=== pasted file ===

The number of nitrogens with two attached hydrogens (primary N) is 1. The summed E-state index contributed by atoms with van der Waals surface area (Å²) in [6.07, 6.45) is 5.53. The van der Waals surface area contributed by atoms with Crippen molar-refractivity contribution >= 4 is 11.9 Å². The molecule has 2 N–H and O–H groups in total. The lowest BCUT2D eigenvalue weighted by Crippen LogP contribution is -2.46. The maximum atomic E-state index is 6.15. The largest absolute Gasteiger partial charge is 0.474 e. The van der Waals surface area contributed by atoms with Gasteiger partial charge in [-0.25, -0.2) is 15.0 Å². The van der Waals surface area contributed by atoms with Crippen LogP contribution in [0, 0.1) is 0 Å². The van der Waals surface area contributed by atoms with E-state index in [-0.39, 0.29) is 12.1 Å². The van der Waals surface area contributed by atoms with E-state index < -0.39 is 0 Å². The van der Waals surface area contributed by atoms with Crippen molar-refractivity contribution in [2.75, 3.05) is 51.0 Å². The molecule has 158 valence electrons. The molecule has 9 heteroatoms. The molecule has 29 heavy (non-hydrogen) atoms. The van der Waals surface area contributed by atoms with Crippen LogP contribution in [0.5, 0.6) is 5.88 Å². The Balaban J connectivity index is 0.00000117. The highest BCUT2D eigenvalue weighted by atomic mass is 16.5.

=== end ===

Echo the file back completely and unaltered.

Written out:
The number of nitrogens with two attached hydrogens (primary N) is 1. The summed E-state index contributed by atoms with van der Waals surface area (Å²) in [6.07, 6.45) is 5.53. The van der Waals surface area contributed by atoms with Crippen molar-refractivity contribution >= 4 is 11.9 Å². The molecule has 2 N–H and O–H groups in total. The lowest BCUT2D eigenvalue weighted by Crippen LogP contribution is -2.46. The maximum atomic E-state index is 6.15. The largest absolute Gasteiger partial charge is 0.474 e. The van der Waals surface area contributed by atoms with Gasteiger partial charge in [-0.25, -0.2) is 15.0 Å². The van der Waals surface area contributed by atoms with Crippen LogP contribution in [0, 0.1) is 0 Å². The van der Waals surface area contributed by atoms with E-state index in [-0.39, 0.29) is 12.1 Å². The van der Waals surface area contributed by atoms with E-state index < -0.39 is 0 Å². The van der Waals surface area contributed by atoms with Crippen molar-refractivity contribution in [2.75, 3.05) is 51.0 Å². The molecule has 158 valence electrons. The molecule has 9 heteroatoms. The molecule has 29 heavy (non-hydrogen) atoms. The van der Waals surface area contributed by atoms with Crippen LogP contribution in [0.5, 0.6) is 5.88 Å². The Balaban J connectivity index is 0.00000117. The highest BCUT2D eigenvalue weighted by atomic mass is 16.5.